Collecting Journals: Volume VIII, 1870-1879
A comment in this volume of the collecting journals reveals Lillian’s awareness of the development of American literary history. In her entry for William Dean Howells’s A Chance Acquaintance, Lillian marks the shift from the Romance to realism with the following observation: “I have finished entering Hawthorne, and now I begin to enter William Dean Howells. It is interesting to begin and follow a new author through his career.” Hawthorne is one of the major figures of American Romanticism, while Howell’s writing is central to realism; thus this transformation of genre was well underway by the time of Howells’s 1873 A Chance Acquaintance. Just a few pages before this quote Lillian had recorded Hawthorne’s posthumously published Septimius Felton, followed soon after by her notes on Howells’s first novel, Their Wedding Journey, and A Chance Acquaintance.
Lillian’s entry for Bret Harte’s Gabriel Conroy demonstrates her excitement over and investment in the details of collecting. She records this story: “And then in July, 1944, Mr. Troxell of Yale Library told me of a difference in “Gabriel” and did not tell the difference. I went at once to the N.Y. Library to Drakes, and soon saw the copyright was the storm center. Mine was much smaller. The copyright of the N.Y.P. much larger. Mr. Drake had 3 copies, all 3 large.” After noting several specific differences, Lillian continues her hunt. “I wrote to the Huntington Library. Theirs in large type. Mr. Troxell pointed it out to Jacob Blauck who was studying Bret Harte in the Yale Library, and Mr. Troxell writes ‘yours is right.’ Mr. Drake immensely interested, and I thrilled. […] I now await developments. I have all letters from Hunley and Yale carefully kept.” Such conversations show not only her interest in collecting, but also the respect given her by librarians and other collectors.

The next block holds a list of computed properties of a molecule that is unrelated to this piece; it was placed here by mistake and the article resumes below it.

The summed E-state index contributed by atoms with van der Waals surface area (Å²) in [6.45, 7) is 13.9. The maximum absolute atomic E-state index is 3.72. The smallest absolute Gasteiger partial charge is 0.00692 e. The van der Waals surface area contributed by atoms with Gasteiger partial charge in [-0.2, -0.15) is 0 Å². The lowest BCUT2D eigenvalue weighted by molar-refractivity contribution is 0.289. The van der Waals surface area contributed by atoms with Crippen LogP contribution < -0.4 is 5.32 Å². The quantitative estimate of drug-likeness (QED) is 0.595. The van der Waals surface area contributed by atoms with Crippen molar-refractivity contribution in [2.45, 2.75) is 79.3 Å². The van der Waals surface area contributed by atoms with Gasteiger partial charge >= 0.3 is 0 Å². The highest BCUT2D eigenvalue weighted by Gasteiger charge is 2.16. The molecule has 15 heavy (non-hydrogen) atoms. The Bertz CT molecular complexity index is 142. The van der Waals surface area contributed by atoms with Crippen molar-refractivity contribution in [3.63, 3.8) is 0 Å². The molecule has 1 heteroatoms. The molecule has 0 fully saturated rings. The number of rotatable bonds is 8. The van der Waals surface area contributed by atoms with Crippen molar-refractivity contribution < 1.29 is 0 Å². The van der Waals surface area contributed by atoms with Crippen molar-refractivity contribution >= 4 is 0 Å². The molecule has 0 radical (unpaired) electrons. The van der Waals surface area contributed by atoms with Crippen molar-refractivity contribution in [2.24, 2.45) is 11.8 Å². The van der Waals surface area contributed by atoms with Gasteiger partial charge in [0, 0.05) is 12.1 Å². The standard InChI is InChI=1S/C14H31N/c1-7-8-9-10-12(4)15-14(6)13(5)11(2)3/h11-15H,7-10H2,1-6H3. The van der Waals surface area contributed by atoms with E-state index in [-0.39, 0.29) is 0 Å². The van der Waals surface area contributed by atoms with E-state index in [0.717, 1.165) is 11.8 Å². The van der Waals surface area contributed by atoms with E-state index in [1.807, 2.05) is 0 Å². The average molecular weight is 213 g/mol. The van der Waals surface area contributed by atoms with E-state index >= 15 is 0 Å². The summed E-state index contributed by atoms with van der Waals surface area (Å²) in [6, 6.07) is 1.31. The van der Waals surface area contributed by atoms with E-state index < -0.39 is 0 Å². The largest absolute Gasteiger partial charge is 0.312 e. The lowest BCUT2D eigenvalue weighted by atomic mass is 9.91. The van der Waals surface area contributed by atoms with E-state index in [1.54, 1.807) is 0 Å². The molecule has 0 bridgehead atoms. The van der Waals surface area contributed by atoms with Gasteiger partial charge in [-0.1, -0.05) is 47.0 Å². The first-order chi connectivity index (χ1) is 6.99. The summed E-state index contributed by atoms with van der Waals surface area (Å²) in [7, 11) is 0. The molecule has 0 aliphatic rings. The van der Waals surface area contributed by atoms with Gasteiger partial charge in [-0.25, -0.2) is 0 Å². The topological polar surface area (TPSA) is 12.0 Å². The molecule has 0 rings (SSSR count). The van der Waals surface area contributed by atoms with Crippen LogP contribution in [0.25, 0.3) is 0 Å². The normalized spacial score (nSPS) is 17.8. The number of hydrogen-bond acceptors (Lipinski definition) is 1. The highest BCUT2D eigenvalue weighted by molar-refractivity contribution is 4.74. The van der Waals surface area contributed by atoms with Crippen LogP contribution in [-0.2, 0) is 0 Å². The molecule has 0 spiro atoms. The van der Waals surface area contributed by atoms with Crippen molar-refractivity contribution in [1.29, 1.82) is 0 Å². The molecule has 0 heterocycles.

As in several of the other volumes, information about the 1940s, in which Lillian is working, creeps into the entries. In entries for several of Bret Harte’s books she writes of the 1944 heat wave oppressing New York City. In her notes on Thankful Blossom she states, “This bought and catalogued, Aug. 1, 1944. A day of terrific heat, following a July that broke all heat records. In my Library to-night the mercury must be 100 at 10 P.M.” A few pages later, above The Twins of Table Mountain, she writes, “A Red hot night, Aug. 1, ’44. I catalogue to forget the heat.”